Latest blockade try involved 38 Chinese ships – PCG | Global News

Latest blockade try involved 38 Chinese ships – PCG

/ 05:38 AM November 12, 2023

China Coast Guard vessel (C) shadows the chartered supply boats Unaizah Mae 1 (L) and M/L Kalayaan (R) during a mission to deliver provisions at Second Thomas Shoal in the South China Sea on November 10, 2023. (Photo by JAM STA ROSA / AFP)

China Coast Guard vessel (C) shadows the chartered supply boats Unaizah Mae 1 (L) and M/L Kalayaan (R) during a mission to deliver provisions at Second Thomas Shoal in the South China Sea on November 10, 2023. (Photo by JAM STA. ROSA / Agence France-Presse)

MANILA, Philippines — The latest resupply mission to a remote military outpost in Ayungin (Second Thomas) Shoal in the West Philippine Sea (WPS) saw as many as 38 Chinese vessels in the vicinity of the shoal, 11 of which “actively participated” in harassing Filipino boats in an attempt to impede the trip on Friday.

The number of Chinese vessels was the highest to date, according to the Philippine Coast Guard (PCG), which tallied 28 from the Chinese maritime militia, five from the China Coast Guard (CCG), and five from the People’s Liberation Army Navy.


As a US Navy plane circled overhead, two supply boats used by the Philippine Navy and three accompanying PCG ships struggled to move past the Chinese blockades.


The Inquirer was among the news organizations selected by the PCG to join the mission.

Five Chinese coast guard and at least six of the Chinese maritime militia vessels took part in harassing the Filipino boats, the PCG said.

But the mission was still a success despite Chinese harassment. The boats were able to transport their load of supplies to the BRP Sierra Madre—a grounded warship serving as a naval detachment in Ayungin—almost three weeks after two collisions between Filipino and Chinese vessels prevented them from ferrying all their supplies.

The Filipino vessels also had to deal with choppy waters across the vast, blue expanse of the WPS after they left Palawan province on Thursday morning.


The BRP Sindangan, one of the PCG’s escort vessels, broke away from the first line of blockade just in time to witness from around 800 yards how a Chinese coast guard ship blasted a water cannon toward the ML Kalayaan, a rescue vessel of the island municipality overseeing the WPS that was borrowed by the Philippine Navy for the mission.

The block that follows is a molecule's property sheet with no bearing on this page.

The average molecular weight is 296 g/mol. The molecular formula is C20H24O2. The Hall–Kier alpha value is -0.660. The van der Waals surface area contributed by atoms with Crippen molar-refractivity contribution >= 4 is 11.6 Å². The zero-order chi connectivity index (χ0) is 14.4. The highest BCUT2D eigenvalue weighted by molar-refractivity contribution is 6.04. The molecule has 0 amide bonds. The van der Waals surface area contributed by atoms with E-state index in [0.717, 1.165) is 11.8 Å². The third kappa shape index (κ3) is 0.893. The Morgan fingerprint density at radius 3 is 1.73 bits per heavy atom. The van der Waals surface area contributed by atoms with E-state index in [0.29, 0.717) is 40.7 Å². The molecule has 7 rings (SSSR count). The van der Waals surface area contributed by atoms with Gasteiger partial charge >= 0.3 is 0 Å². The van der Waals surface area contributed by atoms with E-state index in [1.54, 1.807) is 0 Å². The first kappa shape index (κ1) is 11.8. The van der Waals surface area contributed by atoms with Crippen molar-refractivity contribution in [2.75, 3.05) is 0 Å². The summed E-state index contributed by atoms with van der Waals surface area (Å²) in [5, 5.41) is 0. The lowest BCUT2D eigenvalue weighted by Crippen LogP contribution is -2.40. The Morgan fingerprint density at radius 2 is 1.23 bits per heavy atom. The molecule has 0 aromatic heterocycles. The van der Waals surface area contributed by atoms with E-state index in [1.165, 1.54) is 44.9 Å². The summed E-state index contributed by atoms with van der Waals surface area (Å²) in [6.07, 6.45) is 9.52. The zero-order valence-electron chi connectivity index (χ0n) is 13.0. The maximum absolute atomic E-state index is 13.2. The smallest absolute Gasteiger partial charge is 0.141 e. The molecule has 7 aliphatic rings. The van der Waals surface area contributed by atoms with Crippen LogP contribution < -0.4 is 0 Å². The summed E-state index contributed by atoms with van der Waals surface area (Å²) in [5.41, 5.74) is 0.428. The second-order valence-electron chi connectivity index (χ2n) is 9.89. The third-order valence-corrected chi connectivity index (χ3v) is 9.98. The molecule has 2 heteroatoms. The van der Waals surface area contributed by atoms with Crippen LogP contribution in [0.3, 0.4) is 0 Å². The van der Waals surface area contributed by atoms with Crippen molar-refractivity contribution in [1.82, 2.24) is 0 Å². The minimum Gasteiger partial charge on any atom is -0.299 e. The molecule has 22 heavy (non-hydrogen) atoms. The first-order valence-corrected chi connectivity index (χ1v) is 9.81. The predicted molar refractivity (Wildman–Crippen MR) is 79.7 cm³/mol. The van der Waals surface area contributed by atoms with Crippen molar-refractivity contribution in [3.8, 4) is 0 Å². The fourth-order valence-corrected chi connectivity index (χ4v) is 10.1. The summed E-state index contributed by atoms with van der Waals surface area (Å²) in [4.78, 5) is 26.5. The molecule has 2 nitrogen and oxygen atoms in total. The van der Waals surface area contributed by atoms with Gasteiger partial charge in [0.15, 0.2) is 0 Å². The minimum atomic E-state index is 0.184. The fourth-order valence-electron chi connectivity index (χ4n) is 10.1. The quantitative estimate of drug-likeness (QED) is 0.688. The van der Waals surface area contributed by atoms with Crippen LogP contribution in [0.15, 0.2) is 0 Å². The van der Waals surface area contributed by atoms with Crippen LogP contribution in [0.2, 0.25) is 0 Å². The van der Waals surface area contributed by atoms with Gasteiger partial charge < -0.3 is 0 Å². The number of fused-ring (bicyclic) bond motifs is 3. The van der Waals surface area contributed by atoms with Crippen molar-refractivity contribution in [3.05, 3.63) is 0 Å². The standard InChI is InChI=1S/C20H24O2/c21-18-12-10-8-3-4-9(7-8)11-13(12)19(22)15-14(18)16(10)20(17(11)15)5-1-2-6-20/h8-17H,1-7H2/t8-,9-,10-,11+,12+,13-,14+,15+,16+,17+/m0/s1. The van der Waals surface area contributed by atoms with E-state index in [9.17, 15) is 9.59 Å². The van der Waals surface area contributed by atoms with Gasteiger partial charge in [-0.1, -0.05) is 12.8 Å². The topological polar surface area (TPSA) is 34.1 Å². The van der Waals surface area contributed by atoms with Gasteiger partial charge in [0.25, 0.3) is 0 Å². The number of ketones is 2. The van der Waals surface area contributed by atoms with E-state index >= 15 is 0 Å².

The ML Kalayaan replaced the Unaizah May 2, one of the two supply boats that was damaged after it collided with the CCG vessel during the previous resupply mission almost three weeks ago.


Some members of the municipal council of Kalayaan had opposed the decision of Mayor Roberto del Mundo to lend the boat for the resupply mission.

“I’m worried. China bullies even our small fishing boats. Our vessel could get dragged and be harassed in the future,” said Eugenio Bito-onon, a predecessor of Del Mundo.

The latest mission was also the first time in several months that the PCG deployed three escort ships, instead of the usual two. The 97-meter BRP Melchora Aquino (MRRV-9702) was sent on top of the usual two 44-meter Japanese-built PCG patrol ships.

No control of shoal

“Her deployment depends on the magnitude of operational need that we have. In that instance, it was part of a routine movement. But it can’t be a standard because a ship’s deployment will depend on various functions,” said PCG commandant Adm. Ronnie Gil Gavan.

Chinese vessels carried out “dangerous maneuvers” against the outnumbered Filipino vessels all throughout.

All the three PCG ships made it almost 2 kilometers from the shoal’s entrance, the closest they have come so far during a resupply mission, PCG spokesperson Commodore Jay Tarriela said.

The PCG ships each deployed a rubber boat carrying journalists to go near the BRP Sierra Madre to show that China has no control of Ayungin Shoal, contrary to its claims, he said.

The CCG deployed three of their boats to chase the PCG rubber dinghies, but they were intercepted by the Philippine Navy’s rigid hull inflatable boats at the shoal’s entrance.

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And under the scorching heat of the sun, there it was: a rusting shipwreck in a sorry state yet proudly flying the Philippine flag, keeping itself together to serve as a symbol of unwavering resolve to guard against Chinese expansion on this part of the WPS.


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